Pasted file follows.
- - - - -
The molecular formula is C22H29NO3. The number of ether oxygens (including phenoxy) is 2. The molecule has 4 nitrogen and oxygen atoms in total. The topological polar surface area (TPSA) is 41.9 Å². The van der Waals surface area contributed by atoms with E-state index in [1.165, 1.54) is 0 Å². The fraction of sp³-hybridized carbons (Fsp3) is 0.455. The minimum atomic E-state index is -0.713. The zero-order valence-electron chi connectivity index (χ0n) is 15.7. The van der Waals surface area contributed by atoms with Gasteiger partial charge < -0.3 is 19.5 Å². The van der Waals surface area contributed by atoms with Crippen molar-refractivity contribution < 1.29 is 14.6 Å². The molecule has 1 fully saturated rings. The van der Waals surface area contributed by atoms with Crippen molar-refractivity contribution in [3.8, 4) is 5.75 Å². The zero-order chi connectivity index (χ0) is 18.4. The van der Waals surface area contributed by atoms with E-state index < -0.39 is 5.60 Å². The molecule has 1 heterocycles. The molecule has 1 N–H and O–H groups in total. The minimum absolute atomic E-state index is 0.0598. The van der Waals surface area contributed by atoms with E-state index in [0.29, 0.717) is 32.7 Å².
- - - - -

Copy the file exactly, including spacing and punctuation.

The molecular formula is C22H29NO3. The number of ether oxygens (including phenoxy) is 2. The molecule has 4 nitrogen and oxygen atoms in total. The topological polar surface area (TPSA) is 41.9 Å². The van der Waals surface area contributed by atoms with E-state index in [1.165, 1.54) is 0 Å². The fraction of sp³-hybridized carbons (Fsp3) is 0.455. The minimum atomic E-state index is -0.713. The zero-order valence-electron chi connectivity index (χ0n) is 15.7. The van der Waals surface area contributed by atoms with Gasteiger partial charge < -0.3 is 19.5 Å². The van der Waals surface area contributed by atoms with Crippen molar-refractivity contribution < 1.29 is 14.6 Å². The molecule has 1 fully saturated rings. The van der Waals surface area contributed by atoms with Crippen molar-refractivity contribution in [3.8, 4) is 5.75 Å². The zero-order chi connectivity index (χ0) is 18.4. The van der Waals surface area contributed by atoms with E-state index < -0.39 is 5.60 Å². The molecule has 1 heterocycles. The molecule has 1 N–H and O–H groups in total. The minimum absolute atomic E-state index is 0.0598. The van der Waals surface area contributed by atoms with E-state index in [0.29, 0.717) is 32.7 Å².